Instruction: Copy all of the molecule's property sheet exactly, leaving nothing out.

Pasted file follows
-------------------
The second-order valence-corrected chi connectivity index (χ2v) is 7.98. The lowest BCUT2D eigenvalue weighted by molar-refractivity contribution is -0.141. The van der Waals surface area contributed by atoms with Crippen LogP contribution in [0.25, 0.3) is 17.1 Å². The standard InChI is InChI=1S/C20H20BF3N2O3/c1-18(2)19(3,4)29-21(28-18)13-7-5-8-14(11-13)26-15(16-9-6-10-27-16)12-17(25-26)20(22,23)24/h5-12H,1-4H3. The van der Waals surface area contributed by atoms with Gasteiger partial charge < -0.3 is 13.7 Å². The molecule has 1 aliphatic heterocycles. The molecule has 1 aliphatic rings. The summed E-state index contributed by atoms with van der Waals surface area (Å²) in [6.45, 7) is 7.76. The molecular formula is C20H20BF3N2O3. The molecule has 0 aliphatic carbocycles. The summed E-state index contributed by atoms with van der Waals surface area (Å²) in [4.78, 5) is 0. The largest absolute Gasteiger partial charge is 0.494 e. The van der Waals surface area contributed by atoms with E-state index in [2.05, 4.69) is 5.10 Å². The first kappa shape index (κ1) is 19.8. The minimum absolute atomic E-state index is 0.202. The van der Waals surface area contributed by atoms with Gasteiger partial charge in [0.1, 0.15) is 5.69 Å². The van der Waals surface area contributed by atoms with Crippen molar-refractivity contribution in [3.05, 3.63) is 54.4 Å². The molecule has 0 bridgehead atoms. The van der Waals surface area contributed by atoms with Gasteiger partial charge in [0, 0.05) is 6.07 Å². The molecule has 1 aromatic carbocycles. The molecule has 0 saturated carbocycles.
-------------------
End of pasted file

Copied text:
The second-order valence-corrected chi connectivity index (χ2v) is 7.98. The lowest BCUT2D eigenvalue weighted by molar-refractivity contribution is -0.141. The van der Waals surface area contributed by atoms with Crippen LogP contribution in [0.25, 0.3) is 17.1 Å². The standard InChI is InChI=1S/C20H20BF3N2O3/c1-18(2)19(3,4)29-21(28-18)13-7-5-8-14(11-13)26-15(16-9-6-10-27-16)12-17(25-26)20(22,23)24/h5-12H,1-4H3. The van der Waals surface area contributed by atoms with Gasteiger partial charge < -0.3 is 13.7 Å². The molecule has 1 aliphatic heterocycles. The molecule has 1 aliphatic rings. The summed E-state index contributed by atoms with van der Waals surface area (Å²) in [6.45, 7) is 7.76. The molecular formula is C20H20BF3N2O3. The molecule has 0 aliphatic carbocycles. The summed E-state index contributed by atoms with van der Waals surface area (Å²) in [4.78, 5) is 0. The largest absolute Gasteiger partial charge is 0.494 e. The van der Waals surface area contributed by atoms with E-state index in [2.05, 4.69) is 5.10 Å². The first kappa shape index (κ1) is 19.8. The minimum absolute atomic E-state index is 0.202. The van der Waals surface area contributed by atoms with Gasteiger partial charge in [0.1, 0.15) is 5.69 Å². The van der Waals surface area contributed by atoms with Crippen molar-refractivity contribution in [3.05, 3.63) is 54.4 Å². The molecule has 0 bridgehead atoms. The van der Waals surface area contributed by atoms with Gasteiger partial charge in [0, 0.05) is 6.07 Å². The molecule has 1 aromatic carbocycles. The molecule has 0 saturated carbocycles.